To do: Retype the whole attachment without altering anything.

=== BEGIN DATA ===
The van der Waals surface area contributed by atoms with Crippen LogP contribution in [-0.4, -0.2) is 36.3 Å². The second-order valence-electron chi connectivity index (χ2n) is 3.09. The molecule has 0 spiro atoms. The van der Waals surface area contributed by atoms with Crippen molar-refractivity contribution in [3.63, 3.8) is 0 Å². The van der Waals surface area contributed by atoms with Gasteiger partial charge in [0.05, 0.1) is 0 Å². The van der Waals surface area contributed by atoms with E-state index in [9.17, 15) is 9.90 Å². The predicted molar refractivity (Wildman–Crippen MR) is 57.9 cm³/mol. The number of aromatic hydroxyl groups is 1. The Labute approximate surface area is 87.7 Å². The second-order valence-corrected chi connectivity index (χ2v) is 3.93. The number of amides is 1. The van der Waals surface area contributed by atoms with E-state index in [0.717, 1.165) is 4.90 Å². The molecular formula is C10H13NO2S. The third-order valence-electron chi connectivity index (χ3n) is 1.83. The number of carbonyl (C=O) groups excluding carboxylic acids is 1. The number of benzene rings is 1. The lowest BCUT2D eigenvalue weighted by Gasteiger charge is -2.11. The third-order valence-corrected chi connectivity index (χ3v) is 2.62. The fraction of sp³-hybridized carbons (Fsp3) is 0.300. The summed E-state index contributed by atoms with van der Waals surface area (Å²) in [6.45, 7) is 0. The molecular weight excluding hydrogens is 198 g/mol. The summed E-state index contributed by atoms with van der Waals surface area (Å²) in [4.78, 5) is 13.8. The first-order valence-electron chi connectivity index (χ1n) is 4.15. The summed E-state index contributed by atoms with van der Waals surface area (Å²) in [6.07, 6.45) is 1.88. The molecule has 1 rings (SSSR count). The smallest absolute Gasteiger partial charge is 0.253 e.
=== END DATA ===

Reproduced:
The van der Waals surface area contributed by atoms with Crippen LogP contribution in [-0.4, -0.2) is 36.3 Å². The second-order valence-electron chi connectivity index (χ2n) is 3.09. The molecule has 0 spiro atoms. The van der Waals surface area contributed by atoms with Crippen molar-refractivity contribution in [3.63, 3.8) is 0 Å². The van der Waals surface area contributed by atoms with Gasteiger partial charge in [0.05, 0.1) is 0 Å². The van der Waals surface area contributed by atoms with E-state index in [9.17, 15) is 9.90 Å². The predicted molar refractivity (Wildman–Crippen MR) is 57.9 cm³/mol. The number of aromatic hydroxyl groups is 1. The Labute approximate surface area is 87.7 Å². The second-order valence-corrected chi connectivity index (χ2v) is 3.93. The number of amides is 1. The van der Waals surface area contributed by atoms with E-state index in [0.717, 1.165) is 4.90 Å². The molecular formula is C10H13NO2S. The third-order valence-electron chi connectivity index (χ3n) is 1.83. The number of carbonyl (C=O) groups excluding carboxylic acids is 1. The number of benzene rings is 1. The lowest BCUT2D eigenvalue weighted by Gasteiger charge is -2.11. The third-order valence-corrected chi connectivity index (χ3v) is 2.62. The fraction of sp³-hybridized carbons (Fsp3) is 0.300. The summed E-state index contributed by atoms with van der Waals surface area (Å²) in [6.45, 7) is 0. The molecular weight excluding hydrogens is 198 g/mol. The summed E-state index contributed by atoms with van der Waals surface area (Å²) in [4.78, 5) is 13.8. The first-order valence-electron chi connectivity index (χ1n) is 4.15. The summed E-state index contributed by atoms with van der Waals surface area (Å²) in [6.07, 6.45) is 1.88. The molecule has 1 rings (SSSR count). The smallest absolute Gasteiger partial charge is 0.253 e.